Well, I think I see part of what is happening. I'm not sure to what degree this is an Arduino problem, but it may be of some use to someone wanting to interface this chip with an Arduino. So, here's what I see:
You're writing to the chip just fine so far as I2C is concerned. But the content of what you're writing is not exactly correct to the chip itself.
Wire.write((int)(eeaddress >> 8)); // MSB
Wire.write((int)(eeaddress & 0xFF)); // LSB
Which is intuitive, but unfortunately not how the AT24C16 apparently works. To be clear, the tutorial you've referenced uses the 24LC256, which does use the addressing scheme above. But you're not using that chip.
The chips in the series covered by the AT24LC16 datasheet need progressively larger EEPROM addresses for the larger memory sizes. As the size of the chip increases they are effectively stealing configurable bits from the A0, A1, A2 pins and repurposing them as part of the EEPROM address encoded into the I2C address. You'll see that the for up to the 2Kbit/256byte/8-bit addressable EEPROM, all of A0, A1, A2 can be used to set the I2C address (to have multiple of these chips). By the time you work your way up to the 16kbit/2kbyte/11-bit addressable chip, all of the A0, A1, A2 are specified as no connect; the datasheet says that can be connected to ground. The reason for doing this probably just for controlling noise.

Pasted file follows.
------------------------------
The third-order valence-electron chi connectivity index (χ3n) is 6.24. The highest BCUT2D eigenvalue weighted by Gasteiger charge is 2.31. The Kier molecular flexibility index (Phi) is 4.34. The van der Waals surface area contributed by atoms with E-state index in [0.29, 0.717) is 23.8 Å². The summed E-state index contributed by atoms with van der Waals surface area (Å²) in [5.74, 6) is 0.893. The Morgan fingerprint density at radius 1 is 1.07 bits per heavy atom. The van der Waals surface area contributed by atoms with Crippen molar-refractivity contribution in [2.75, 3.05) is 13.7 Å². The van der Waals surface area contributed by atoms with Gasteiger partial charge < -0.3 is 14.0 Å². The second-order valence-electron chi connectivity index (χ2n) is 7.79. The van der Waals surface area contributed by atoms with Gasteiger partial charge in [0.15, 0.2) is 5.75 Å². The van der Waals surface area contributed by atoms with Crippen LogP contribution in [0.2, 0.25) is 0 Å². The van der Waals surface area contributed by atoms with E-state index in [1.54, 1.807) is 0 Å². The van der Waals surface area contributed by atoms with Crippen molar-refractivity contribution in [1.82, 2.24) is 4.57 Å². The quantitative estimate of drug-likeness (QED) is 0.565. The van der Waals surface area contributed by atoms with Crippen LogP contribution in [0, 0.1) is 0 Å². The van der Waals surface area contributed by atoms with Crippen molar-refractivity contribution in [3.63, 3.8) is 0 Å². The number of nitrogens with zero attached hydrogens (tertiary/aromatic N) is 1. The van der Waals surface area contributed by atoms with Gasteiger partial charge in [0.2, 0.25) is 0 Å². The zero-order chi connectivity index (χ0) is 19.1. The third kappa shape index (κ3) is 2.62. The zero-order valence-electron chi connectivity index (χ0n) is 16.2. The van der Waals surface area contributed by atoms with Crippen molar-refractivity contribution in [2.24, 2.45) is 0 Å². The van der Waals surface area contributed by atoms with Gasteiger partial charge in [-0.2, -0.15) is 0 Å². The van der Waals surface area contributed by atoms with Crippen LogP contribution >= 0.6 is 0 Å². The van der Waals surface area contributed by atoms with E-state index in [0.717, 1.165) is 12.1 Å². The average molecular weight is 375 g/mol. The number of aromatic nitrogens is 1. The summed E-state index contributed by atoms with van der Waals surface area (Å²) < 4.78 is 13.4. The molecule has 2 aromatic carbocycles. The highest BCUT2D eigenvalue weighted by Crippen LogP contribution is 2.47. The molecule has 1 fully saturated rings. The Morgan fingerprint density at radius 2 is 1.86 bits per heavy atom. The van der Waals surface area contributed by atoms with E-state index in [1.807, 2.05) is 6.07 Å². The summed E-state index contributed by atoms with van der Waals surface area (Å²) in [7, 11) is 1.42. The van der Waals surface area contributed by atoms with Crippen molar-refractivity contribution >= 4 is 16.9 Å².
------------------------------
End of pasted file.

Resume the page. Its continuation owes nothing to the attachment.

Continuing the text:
The chip expects only the lower 8 bits of the EEPROM word address to be sent in the data portion of the I2C write (or "dummy" write). But the bits in excess of 8-bits, the upper 3-bits for your 11-bit addressable, are expected to be encoded into the I2C address itself, like so:
const uint8_t i2c_base_address = 0x50;
const uint8_t upper_three_eeprom_adress_bits = (eeaddress >> 8) & 0x7;
const uint8_t i2c_address = i2c_base_address | upper_three_eeprom_adress_bits;
Wire.write(eeaddress & 0xFF); // address LSB
The datasheet speaks of "BYTE WRITE" where single bytes per I2C write transactions are written to EEPROM. And it speaks of "PAGE WRITE" where an entire page payload is sent, 16-bytes for your model. Because you are sending two bytes as part of data portion of the I2C write, you are doing neither of these things. The chip's notion of "current address" is updated differently for "byte" vs "page" writes.
If I had guess, they didn't want there to be a qualitative difference in handling 1 vs 2 byte I2C write transactions or alternately between 15 (page size minus one) vs 16 (page size) byte I2C write transactions. So, they just decided anything in the middle ground between a single byte write and an entire page write should be ignored, so no EEPROM write operation carried out.